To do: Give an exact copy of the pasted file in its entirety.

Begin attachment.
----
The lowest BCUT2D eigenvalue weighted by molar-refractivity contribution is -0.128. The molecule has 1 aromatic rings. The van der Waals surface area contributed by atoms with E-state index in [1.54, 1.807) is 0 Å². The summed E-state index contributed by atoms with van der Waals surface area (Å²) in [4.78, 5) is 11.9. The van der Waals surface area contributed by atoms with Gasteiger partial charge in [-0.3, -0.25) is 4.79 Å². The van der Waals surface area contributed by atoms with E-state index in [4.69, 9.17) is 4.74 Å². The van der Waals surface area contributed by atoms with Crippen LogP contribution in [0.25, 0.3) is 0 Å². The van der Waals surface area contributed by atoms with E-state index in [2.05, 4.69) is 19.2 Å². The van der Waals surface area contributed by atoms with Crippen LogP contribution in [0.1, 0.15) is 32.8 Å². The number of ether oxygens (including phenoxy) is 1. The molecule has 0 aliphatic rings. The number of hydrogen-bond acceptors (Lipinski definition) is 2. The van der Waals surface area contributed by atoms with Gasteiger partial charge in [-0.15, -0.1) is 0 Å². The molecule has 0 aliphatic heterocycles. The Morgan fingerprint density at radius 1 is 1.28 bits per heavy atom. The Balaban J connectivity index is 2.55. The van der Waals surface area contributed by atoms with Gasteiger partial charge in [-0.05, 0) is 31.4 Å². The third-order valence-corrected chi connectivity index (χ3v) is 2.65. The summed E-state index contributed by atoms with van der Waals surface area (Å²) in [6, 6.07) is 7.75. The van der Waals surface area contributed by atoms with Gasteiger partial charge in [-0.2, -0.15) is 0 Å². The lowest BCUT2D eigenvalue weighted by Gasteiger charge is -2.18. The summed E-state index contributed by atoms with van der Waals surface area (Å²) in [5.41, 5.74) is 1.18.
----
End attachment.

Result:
The lowest BCUT2D eigenvalue weighted by molar-refractivity contribution is -0.128. The molecule has 1 aromatic rings. The van der Waals surface area contributed by atoms with E-state index in [1.54, 1.807) is 0 Å². The summed E-state index contributed by atoms with van der Waals surface area (Å²) in [4.78, 5) is 11.9. The van der Waals surface area contributed by atoms with Gasteiger partial charge in [-0.3, -0.25) is 4.79 Å². The van der Waals surface area contributed by atoms with E-state index in [4.69, 9.17) is 4.74 Å². The van der Waals surface area contributed by atoms with Crippen LogP contribution in [0.25, 0.3) is 0 Å². The van der Waals surface area contributed by atoms with E-state index in [2.05, 4.69) is 19.2 Å². The van der Waals surface area contributed by atoms with Crippen LogP contribution in [0.1, 0.15) is 32.8 Å². The number of ether oxygens (including phenoxy) is 1. The molecule has 0 aliphatic rings. The number of hydrogen-bond acceptors (Lipinski definition) is 2. The van der Waals surface area contributed by atoms with Gasteiger partial charge in [-0.15, -0.1) is 0 Å². The molecule has 0 aliphatic heterocycles. The Morgan fingerprint density at radius 1 is 1.28 bits per heavy atom. The Balaban J connectivity index is 2.55. The van der Waals surface area contributed by atoms with Gasteiger partial charge in [-0.05, 0) is 31.4 Å². The third-order valence-corrected chi connectivity index (χ3v) is 2.65. The summed E-state index contributed by atoms with van der Waals surface area (Å²) in [6, 6.07) is 7.75. The van der Waals surface area contributed by atoms with Gasteiger partial charge in [-0.2, -0.15) is 0 Å². The lowest BCUT2D eigenvalue weighted by Gasteiger charge is -2.18. The summed E-state index contributed by atoms with van der Waals surface area (Å²) in [5.41, 5.74) is 1.18.